As Jutarnji/Novac writes, the Varazdin Ekos holding, one of the most stable Croatian companies, is now under new management. The founder and man who brought Ekos Holding to the wholesale confectionery throne, Hrvoje Vojvoda, once the mayor of Varazdin, has been replaced by his son Josip, and the biggest changes they faced took place in Ekos pekarnica, the most important daughter company of Ekos, holding a 75 percent share in their revenue.
Last year ended with 100.2 million kuna in revenue, the year before with 80 million kuna, and the Varazdin Ekos Holding company is growing year by year.
Josip Vojvoda has always surrounded himself with women in business. Much like his father, the other bosses who had been building the company since 1990 have now also retired. The new president had to elect some new people. He appointed only four women to the management of the Ekos bakery, all of them under the age of 40, and Josip is convinced that these new bosses are the best for a new, more modern Ekos Holding.
Ekos recently embarked on a major challenge, the construction of a modern plant in the neighbouring county of Medjimurje.
”Six thousand tonnes of cakes come out of Ekos every year, and with this new plant, that number will be three times higher. From back in 2012 until today, the company has been growing steadily, the confectionery part is our core business and we can all be happy here that we’re engaged in this business. Confectionery is the pinnacle of every food industry and always brings something new with it, it also brings what is old is back into fashion, but in some sort of new version. We’ve shown ourselves good in overcoming new challenges,” stated Josip Vojvoda.
He is young, just 38 years old, is married to wife Zeljka, who is also employed by Ekos, and has two daughters, Eva (10) and Vita (2). He has a degree in economics and grew up within the Varazdin Ekos Holding company’s realm. At one point, he and a friend, whose father is a business partner and co-owner of Ekos Holding, decided to start their own business. They founded the company Agrofood and were engaged in the sale of fruits and vegetables from local farms. They did well and when the company established itself on the market, the “renegade” sons sold the company to Ekos Holding.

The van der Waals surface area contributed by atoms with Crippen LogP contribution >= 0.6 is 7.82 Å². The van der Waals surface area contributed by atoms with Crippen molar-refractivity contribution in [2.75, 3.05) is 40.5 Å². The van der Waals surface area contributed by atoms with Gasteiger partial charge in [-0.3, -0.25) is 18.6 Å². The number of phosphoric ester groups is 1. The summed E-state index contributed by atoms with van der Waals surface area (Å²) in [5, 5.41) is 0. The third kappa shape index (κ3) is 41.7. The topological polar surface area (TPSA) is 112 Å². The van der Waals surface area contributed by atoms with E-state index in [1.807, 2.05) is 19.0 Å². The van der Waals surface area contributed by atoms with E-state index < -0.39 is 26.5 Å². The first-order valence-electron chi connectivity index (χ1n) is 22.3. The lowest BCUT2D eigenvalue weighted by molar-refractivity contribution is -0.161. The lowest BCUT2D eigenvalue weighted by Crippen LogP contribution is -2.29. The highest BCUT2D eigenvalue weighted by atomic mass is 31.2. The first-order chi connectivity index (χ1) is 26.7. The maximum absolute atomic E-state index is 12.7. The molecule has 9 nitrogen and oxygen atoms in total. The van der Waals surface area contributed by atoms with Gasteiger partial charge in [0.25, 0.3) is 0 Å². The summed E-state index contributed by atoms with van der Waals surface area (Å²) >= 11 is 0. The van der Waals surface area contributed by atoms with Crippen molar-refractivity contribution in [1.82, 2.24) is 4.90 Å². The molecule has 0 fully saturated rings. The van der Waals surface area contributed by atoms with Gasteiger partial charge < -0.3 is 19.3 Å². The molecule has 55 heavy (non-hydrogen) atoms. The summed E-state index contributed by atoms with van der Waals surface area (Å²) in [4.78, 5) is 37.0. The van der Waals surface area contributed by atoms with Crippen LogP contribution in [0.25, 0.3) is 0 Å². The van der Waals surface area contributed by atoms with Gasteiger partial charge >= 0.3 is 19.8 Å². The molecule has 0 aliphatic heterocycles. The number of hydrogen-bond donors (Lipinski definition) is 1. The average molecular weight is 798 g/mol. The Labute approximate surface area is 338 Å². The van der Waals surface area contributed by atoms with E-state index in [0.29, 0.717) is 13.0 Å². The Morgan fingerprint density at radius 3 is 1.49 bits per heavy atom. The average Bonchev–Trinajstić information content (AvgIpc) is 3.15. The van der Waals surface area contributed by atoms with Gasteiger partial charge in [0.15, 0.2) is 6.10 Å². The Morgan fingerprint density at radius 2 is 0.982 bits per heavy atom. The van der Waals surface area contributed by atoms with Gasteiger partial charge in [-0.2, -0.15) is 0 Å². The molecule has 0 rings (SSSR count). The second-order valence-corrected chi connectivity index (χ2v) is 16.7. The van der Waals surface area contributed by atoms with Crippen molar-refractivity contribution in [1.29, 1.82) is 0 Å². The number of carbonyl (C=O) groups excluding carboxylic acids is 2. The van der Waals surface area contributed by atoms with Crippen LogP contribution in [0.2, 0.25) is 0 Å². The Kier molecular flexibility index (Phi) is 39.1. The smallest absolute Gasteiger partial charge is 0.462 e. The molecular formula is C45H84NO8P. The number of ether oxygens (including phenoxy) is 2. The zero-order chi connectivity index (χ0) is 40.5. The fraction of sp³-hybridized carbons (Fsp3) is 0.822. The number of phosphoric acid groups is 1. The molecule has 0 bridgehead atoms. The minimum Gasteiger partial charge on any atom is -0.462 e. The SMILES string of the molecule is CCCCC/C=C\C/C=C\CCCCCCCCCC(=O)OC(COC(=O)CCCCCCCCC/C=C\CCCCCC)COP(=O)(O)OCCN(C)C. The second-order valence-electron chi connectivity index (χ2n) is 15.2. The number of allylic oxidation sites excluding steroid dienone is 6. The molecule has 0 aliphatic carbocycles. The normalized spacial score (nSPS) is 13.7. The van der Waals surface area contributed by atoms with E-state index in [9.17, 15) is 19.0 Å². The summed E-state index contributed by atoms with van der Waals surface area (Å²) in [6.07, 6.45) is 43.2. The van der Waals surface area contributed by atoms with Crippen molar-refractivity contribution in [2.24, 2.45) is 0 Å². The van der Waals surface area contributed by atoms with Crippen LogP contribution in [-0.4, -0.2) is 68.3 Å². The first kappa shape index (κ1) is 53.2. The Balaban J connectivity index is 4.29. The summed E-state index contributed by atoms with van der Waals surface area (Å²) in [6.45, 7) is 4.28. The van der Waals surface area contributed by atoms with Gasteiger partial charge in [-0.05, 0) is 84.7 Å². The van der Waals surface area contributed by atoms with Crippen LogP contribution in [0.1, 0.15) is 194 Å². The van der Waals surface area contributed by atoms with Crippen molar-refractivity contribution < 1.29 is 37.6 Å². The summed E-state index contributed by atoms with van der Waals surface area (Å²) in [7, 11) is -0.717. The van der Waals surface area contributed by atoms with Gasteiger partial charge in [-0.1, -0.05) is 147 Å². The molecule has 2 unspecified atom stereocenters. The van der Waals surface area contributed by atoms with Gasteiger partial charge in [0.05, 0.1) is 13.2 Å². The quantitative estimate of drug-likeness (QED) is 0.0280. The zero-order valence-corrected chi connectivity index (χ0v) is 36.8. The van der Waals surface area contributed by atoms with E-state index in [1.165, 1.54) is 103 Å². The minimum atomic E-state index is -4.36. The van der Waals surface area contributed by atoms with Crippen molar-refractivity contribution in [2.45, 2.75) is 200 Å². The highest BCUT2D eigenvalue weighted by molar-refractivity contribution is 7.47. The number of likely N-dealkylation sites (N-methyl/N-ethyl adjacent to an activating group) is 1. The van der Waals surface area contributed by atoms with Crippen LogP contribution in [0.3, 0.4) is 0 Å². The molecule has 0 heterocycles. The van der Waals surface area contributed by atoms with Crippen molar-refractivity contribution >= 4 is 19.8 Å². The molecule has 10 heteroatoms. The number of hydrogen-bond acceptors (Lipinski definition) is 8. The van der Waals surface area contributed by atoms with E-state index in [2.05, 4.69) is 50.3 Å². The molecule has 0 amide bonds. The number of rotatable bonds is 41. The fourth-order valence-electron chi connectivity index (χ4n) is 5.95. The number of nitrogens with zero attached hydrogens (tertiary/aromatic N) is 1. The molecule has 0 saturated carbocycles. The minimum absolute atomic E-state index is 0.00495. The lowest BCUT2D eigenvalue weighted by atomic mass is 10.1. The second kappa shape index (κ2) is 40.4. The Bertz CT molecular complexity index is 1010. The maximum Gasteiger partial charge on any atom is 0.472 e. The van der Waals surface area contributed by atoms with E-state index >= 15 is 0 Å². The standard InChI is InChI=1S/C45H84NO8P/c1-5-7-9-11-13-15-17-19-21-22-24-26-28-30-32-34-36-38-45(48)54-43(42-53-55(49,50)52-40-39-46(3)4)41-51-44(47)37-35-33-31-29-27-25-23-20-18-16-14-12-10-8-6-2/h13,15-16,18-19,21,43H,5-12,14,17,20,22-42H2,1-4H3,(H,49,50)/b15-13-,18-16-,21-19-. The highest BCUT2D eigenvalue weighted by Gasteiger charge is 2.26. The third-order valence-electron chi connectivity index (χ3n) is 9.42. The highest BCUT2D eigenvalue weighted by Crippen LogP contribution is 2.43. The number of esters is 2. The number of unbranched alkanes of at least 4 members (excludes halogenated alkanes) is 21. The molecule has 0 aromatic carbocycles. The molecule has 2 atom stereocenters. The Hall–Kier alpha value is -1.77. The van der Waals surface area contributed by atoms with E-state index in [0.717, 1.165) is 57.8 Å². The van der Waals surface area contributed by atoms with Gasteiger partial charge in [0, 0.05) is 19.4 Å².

The Varazdin Ekos Holding company is also specific in many other ways. The company is constantly growing, their revenues are high and stable, and the company has been at the same address since its founding way back in 1990. In an old, but renovated beautiful Art Nouveau one-story house, sandwiched between two similar ones in the city centre. There is a bread production plant in the yard. It’s like it’s a small manufactory, not a million-dollar company. But it is precisely this unpretentious charm that distinguishes Ekos from many other companies of that same rank. Although a well-known European player in the field of confectionery, Ekos is still like a family confectionery in its hometown of Varazdin.
The state has forgotten about them…
”We collaborated a lot with Robert Hromalic, bought recipes from him and he educated our pastry chefs with some new recipes. Otherwise, we just work on continuous education. A few weeks ago, six of our pastry chefs were in training at the famous Richmond confectionery school in Lucerne. The global trend in confectionery is the vegan, gluten-free and premium segment, where ingredients must be from proven sources. We definitely stand out from the competition there, each of our cakes has an RSPO biocertificate, which means that children aren’t abused in the growing of the cocoa,” said Vojvoda.
The state has forgotten them in everything related to EU funds, and as an industry, the Varazdin Ekos Holding company cannot withdraw even one single euro because it does not belong to anyone.
”The sector of nakery and confectionery, obviously, isn’t particularly interesting to anyone. We’re proverbial orphans. On the other hand, we marvel at imported, cheap products made with European money. Here in Croatia, when they wrote out all of the aid programmes, they left our industry out totally. We applied to the Ministry of Agriculture, but we had to prove that the cake is a product made from fruits and vegetables, which we failed to do. I’d need to bite my tongue hundreds of times when I’d see that we have such a quality product that is increasingly being exported, and the Ministry hasn’t even got as much as a listening ear for us,” he said.
Since they could not get an incentive, they’ve been financing the investment themselves, and partly had to borrow.
Recently, the directors of all major companies in the industry – Ekos, Team Zip, Cakovec Mills, Dubravica and others – went together to the Ministry of Agriculture, only to find out that when the programmes were written, the bakery and confectionery industry wasn’t included in them.
“We’re not even in the new envelope for the next ten years. They said they were sorry about that,” concluded Josip Vojvoda.
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